Hardly a week goes by that I don’t receive an email or a phone call from a friend saying he or she has been laid off from their newspaper job.

Newspapers are in crisis, panicking from falling circulation and dwindling dollars from advertising revenue. Many blame people like me — those who run web sites that provide community news and information. Others blame the saturation of media in our culture today — 24-hour news networks, web sites and a general decline in readership.

No one seems immune. Even the venerable New York Times and Washington Post are laying off reporters, photographers and production people. The Roanoke Times encouraged early buyouts last year and put several on the street.

Just this week, the Raleigh News & Observer announced it was cutting 70 jobs.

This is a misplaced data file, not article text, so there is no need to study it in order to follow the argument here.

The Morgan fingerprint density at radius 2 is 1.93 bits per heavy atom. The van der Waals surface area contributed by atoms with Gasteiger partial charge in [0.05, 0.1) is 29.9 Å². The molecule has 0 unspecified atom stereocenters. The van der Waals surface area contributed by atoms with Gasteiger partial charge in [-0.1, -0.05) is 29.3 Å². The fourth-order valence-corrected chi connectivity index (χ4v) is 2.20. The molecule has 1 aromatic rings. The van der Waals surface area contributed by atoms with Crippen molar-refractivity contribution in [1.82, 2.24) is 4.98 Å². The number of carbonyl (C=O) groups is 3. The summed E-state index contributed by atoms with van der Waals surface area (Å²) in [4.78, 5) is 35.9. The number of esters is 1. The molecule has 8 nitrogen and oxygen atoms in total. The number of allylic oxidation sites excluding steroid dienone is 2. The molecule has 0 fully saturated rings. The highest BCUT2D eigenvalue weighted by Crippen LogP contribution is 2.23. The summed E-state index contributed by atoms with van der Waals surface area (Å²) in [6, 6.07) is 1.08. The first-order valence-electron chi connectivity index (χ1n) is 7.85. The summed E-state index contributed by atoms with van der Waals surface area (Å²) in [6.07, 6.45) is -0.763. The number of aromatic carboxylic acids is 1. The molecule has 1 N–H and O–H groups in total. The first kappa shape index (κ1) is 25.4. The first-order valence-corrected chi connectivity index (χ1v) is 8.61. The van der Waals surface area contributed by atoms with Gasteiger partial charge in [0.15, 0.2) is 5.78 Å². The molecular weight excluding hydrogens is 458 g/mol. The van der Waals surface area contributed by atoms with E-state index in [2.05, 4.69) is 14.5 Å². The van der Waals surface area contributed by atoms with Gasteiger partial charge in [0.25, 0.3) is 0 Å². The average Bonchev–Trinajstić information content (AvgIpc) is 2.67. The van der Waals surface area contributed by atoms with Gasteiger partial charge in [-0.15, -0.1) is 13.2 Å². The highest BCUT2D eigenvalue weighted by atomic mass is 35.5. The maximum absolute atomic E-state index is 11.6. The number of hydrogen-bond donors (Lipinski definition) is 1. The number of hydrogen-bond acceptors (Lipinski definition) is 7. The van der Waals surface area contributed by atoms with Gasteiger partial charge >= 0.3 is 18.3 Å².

The layoffs usually affect folks my age, those trying to hang on a few more years for retirement. The newspapers know they can replace those with seniority (and salaries to match) with younger, cheaper labor. It’s a trend that punishes maturity and experience.

I was fortunate enough to work for newspapers in the glory days when jobs were plentiful and talent and skill were rewarded. I got out when I wanted to leave, not when some bean counter decided it was time for me to go. I was fortunate enough to work for other publishing outlets that appreciated my craft and paid accordingly. When I left newspapers, the free lance market proved lucrative.

That was then. This is now. Now, newspapers, magazines and publishers treat writers and photographers are treated like disposable chattel .

I’m fortunate enough to be semi-retired and able to work at my own pace and on my own terms. Others, unfortunately, are not. Sad times indeed.